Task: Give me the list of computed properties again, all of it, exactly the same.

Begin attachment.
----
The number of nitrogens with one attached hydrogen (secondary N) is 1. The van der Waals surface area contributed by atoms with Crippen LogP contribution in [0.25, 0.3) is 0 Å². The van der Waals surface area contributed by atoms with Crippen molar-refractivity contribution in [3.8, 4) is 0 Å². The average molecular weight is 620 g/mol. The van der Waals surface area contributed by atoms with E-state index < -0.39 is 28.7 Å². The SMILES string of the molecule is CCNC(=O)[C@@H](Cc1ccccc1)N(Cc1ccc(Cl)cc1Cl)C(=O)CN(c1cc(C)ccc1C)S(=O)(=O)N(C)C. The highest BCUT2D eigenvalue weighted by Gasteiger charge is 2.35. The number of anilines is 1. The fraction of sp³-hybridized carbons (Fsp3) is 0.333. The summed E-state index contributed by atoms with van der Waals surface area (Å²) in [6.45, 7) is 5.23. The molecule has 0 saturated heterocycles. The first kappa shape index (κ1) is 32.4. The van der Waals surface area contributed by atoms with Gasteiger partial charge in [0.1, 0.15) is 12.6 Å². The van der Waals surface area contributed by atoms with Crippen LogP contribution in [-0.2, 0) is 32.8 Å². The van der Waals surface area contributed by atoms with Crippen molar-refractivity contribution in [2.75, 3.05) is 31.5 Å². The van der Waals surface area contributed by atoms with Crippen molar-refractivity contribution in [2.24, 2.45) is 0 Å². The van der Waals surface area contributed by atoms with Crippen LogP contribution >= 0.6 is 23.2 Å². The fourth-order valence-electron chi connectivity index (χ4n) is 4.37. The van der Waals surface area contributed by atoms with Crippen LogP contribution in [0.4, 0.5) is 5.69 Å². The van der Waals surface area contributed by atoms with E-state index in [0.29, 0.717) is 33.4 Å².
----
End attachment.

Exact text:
The number of nitrogens with one attached hydrogen (secondary N) is 1. The van der Waals surface area contributed by atoms with Crippen LogP contribution in [0.25, 0.3) is 0 Å². The van der Waals surface area contributed by atoms with Crippen molar-refractivity contribution in [3.8, 4) is 0 Å². The average molecular weight is 620 g/mol. The van der Waals surface area contributed by atoms with E-state index < -0.39 is 28.7 Å². The SMILES string of the molecule is CCNC(=O)[C@@H](Cc1ccccc1)N(Cc1ccc(Cl)cc1Cl)C(=O)CN(c1cc(C)ccc1C)S(=O)(=O)N(C)C. The highest BCUT2D eigenvalue weighted by Gasteiger charge is 2.35. The number of anilines is 1. The fraction of sp³-hybridized carbons (Fsp3) is 0.333. The summed E-state index contributed by atoms with van der Waals surface area (Å²) in [6.45, 7) is 5.23. The molecule has 0 saturated heterocycles. The first kappa shape index (κ1) is 32.4. The van der Waals surface area contributed by atoms with Gasteiger partial charge in [0.1, 0.15) is 12.6 Å². The van der Waals surface area contributed by atoms with Crippen LogP contribution in [-0.2, 0) is 32.8 Å². The van der Waals surface area contributed by atoms with Crippen molar-refractivity contribution in [2.75, 3.05) is 31.5 Å². The van der Waals surface area contributed by atoms with Crippen molar-refractivity contribution in [2.24, 2.45) is 0 Å². The van der Waals surface area contributed by atoms with Crippen LogP contribution >= 0.6 is 23.2 Å². The fourth-order valence-electron chi connectivity index (χ4n) is 4.37. The van der Waals surface area contributed by atoms with Crippen LogP contribution in [0.4, 0.5) is 5.69 Å². The van der Waals surface area contributed by atoms with E-state index in [0.29, 0.717) is 33.4 Å².